There was a time when paternity could not be proven, only assumed. A child's father was the person who acted as the father, whether he was a biological parent or not. Now that genetic testing is available and we can prove biological paternity, fathers no longer have the option to walk away from the responsibilities of parenthood. However, a father who has assumed the role of parent and is in fact not the biological father has the option to disprove biological paternity and absolve himself of the legal and financial burdens of fatherhood.


The Paternity Disestablishment Bill passed in 2006 allows a person proven through genetic testing not to be a child's father to vacate the parental responsibilities the law requires, including providing financial support until the age of majority and sharing parenting time.

If a previously established father is not the biological father, he can file a motion with the court to set aside the paternity judgment. Proof of paternity does not have to be submitted at this time and is ordered by the court at a later date.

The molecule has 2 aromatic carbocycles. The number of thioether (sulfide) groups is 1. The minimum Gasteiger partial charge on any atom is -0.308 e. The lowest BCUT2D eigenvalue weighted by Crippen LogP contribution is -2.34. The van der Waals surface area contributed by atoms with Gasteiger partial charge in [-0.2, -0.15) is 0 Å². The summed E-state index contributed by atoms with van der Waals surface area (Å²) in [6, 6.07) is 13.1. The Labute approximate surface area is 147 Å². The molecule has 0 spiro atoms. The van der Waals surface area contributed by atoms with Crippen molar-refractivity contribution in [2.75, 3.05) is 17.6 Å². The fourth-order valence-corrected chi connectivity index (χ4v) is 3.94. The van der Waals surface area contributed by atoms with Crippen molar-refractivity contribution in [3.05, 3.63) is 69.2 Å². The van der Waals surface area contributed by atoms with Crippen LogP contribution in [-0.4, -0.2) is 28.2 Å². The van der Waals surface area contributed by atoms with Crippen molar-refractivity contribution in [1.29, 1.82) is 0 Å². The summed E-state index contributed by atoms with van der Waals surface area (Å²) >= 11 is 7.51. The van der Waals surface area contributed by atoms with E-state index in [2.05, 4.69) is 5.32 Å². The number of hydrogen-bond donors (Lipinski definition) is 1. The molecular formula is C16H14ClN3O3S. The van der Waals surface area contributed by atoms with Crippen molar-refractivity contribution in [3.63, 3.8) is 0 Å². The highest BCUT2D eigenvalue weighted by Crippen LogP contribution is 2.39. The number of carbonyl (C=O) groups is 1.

Paternity is more than the sharing of DNA, and California law addresses many of the gray areas in the family code. A person has two years from the child's birth to file a motion to set aside the established paternity. If another man has been previously named as the child's father, he can give permission for the court to prove another's paternity. Alternatively, if a father is not the biological father but chooses to continue to act in every way as the child's father, the court can deem this to be in the child's best interest.

There are some scenarios in which the issue of paternity might be vague:

  • Adoption
  • Artificial insemination
  • Surrogate parenting
  • In these cases, the specific circumstances are considered in court along with the biological evidence of paternity and the child's best interests. While the financial responsibility to support a child rests with the biological father, most fathers still have the option to embrace the joys and challenges of parenthood or to walk away.

    If you need more information about establishing or disestablishing paternity, contact a fathers' rights attorney in the San Diego area.

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